Money Doesn’t Corrupt

Watching bits and pieces of Hannity and Colmes again tonight (it was up against a Simpsons rerun that I’ve seen many times…), and they had Lanny Davis on. He was, of all things, defending the Bush Administration (at least insofar as he thought there was no evidence that they’d done anything wrong) and was urging them to come clean on the “energy task force.”

My take is that he knows he was running interference for a criminal scoundrel in the past, he has at least the vestiges of a conscience, and that he hopes, by appearing to be “consistent” that he will somehow redeem himself.

Of course, he’s not being consistent, because in the case of the Clinton Administration, almost without failure, there was almost always a “quo” to match every “quid.” The only excuse that the Clintonistas could put forth was that yes, there was a quid, and yes, there was a quo, but we must understand that Bill Clinton was such a noble and ethical creature, that it was madness to connect the dots and think that there was therefore a “quid pro quo.”

(Quick translation for those who are Latin challenged: “quid” means “this,” “quo” means “that,” and “pro” means “for”…)

The uphill struggle that the Democrats face in making this into a Republican scandal is that while there are “quids” to both parties, there are no recent “quo”s, and to the degree that they exist at all, they only came from Democrats…

Lanny also said something toward the end that simply reinforced Glenn Reynold’s recent Fox News editorial. Lanny said, “We must pass campaign reform to end the corruption caused by all this money.”

No, Lanny, it’s not the money that causes all the corruption. Lord Acton had it right when he said it, and it remains right today.

Power corrupts.

Money Doesn’t Corrupt

Watching bits and pieces of Hannity and Colmes again tonight (it was up against a Simpsons rerun that I’ve seen many times…), and they had Lanny Davis on. He was, of all things, defending the Bush Administration (at least insofar as he thought there was no evidence that they’d done anything wrong) and was urging them to come clean on the “energy task force.”

My take is that he knows he was running interference for a criminal scoundrel in the past, he has at least the vestiges of a conscience, and that he hopes, by appearing to be “consistent” that he will somehow redeem himself.

Of course, he’s not being consistent, because in the case of the Clinton Administration, almost without failure, there was almost always a “quo” to match every “quid.” The only excuse that the Clintonistas could put forth was that yes, there was a quid, and yes, there was a quo, but we must understand that Bill Clinton was such a noble and ethical creature, that it was madness to connect the dots and think that there was therefore a “quid pro quo.”

(Quick translation for those who are Latin challenged: “quid” means “this,” “quo” means “that,” and “pro” means “for”…)

The uphill struggle that the Democrats face in making this into a Republican scandal is that while there are “quids” to both parties, there are no recent “quo”s, and to the degree that they exist at all, they only came from Democrats…

Lanny also said something toward the end that simply reinforced Glenn Reynold’s recent Fox News editorial. Lanny said, “We must pass campaign reform to end the corruption caused by all this money.”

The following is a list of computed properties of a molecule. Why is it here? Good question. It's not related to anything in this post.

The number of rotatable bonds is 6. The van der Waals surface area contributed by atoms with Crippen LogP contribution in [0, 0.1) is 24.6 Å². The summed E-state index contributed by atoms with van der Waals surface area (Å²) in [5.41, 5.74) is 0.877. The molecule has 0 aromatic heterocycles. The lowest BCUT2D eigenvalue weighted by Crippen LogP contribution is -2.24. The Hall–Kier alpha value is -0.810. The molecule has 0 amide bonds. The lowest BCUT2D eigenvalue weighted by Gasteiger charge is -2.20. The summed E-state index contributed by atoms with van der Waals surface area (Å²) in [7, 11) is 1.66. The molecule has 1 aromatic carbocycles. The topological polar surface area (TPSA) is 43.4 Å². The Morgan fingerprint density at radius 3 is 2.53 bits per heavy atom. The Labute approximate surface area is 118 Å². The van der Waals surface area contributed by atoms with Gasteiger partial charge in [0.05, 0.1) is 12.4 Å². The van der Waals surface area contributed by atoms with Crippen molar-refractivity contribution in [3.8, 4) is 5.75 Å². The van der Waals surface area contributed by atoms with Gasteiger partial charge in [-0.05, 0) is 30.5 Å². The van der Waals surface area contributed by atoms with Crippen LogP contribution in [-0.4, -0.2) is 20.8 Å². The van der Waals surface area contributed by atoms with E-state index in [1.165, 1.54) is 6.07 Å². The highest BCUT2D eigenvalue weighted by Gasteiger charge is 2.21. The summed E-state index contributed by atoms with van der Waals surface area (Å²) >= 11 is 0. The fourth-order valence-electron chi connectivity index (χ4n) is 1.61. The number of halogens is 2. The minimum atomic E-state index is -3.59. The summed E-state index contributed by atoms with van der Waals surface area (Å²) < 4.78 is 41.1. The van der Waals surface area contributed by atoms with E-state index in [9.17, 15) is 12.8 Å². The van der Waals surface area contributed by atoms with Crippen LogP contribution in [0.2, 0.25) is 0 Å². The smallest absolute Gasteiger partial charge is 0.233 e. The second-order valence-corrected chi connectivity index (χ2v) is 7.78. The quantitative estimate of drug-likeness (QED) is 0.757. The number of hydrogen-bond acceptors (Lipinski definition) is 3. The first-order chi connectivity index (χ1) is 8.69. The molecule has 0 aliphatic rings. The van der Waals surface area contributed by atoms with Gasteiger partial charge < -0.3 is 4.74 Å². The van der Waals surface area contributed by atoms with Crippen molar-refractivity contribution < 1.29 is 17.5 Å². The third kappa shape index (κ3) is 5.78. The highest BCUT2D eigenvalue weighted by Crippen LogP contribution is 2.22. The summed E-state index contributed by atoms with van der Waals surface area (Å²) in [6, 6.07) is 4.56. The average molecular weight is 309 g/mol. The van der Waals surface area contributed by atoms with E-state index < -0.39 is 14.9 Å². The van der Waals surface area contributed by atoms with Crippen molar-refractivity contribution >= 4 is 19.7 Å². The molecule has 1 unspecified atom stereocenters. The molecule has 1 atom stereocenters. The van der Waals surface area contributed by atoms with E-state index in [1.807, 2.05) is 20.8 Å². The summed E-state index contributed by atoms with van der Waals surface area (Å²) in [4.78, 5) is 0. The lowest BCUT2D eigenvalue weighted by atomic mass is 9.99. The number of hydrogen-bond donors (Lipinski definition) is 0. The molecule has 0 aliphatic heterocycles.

No, Lanny, it’s not the money that causes all the corruption. Lord Acton had it right when he said it, and it remains right today.

Power corrupts.

My Brain Hurts

I’ve been thinking, and thinking, and thinking, until smoke is coming out of my ears, and I can’t for the life of me come up with any thought process that will persuade me that having had “campaign finance reform” in place would have prevented anything that happened in the Enron scandal.

Yet there seems to be a growing consensus in the punditocracy that the Enron debacle is going to result somehow in the passage of campaign finance legislation a la McCain-Feingold or Shays-Meehan.

Can someone, anyone, explain this to me?

With Friends Like These, Part Deux

Brian puts up a laughable response to our commentary on his overhyping of the Ken Lay/GWB connection.

Rand Simberg, Dawson and Glenn Reynolds appear to have been reading the “Clinton Death List” a little too often,

This is called a “non sequitur,” as only two of the names on the list are dead, as far as I know. As a matter of fact, I don’t think that I’ve ever read the “Clinton Death List.”

as they claim that the former president’s list of nefarious friends and associates was much worse than the current Bush association with Lay. Weirdo conspircay theory aside, the list presented by Rand doesn’t amount to a hill ‘o beans compared to the devastation that the multi-billion dollar, Ken Lay directed scam has wrought. Devastation to employees, shareholders, their families, local economies, and ultimately to the entire tax paying public.

The taxpaying public? How does this affect the “entire tax paying public”?

Of course, I also quit before I even started to get to all the Chinese money, and James Riady, and Bernie Schwarz, which resulted in quite a bit of illicit technology acquisition that may in fact have more devastating effects down the road than a company going bankrupt.

Look at Rand’s list. Other than Web Hubbell and the McDougals, do you recognize anyone?

So it’s OK to hang with con-men, gangsters and hoodlums, as long as they’re not household names (primarily because a Clinton-worshiping media made sure that they remained obscure)?

And as Charles Dodgson points out, Bush has started his own list of lesser riff raff with his recess appointment of Otto Reich.

Not sure how Reich qualifies for the rogues gallery, so this seems to be another non sequitur.

But Brian is in such a pathetically untenable position here, that out of kindness, I will give him Neil Bush.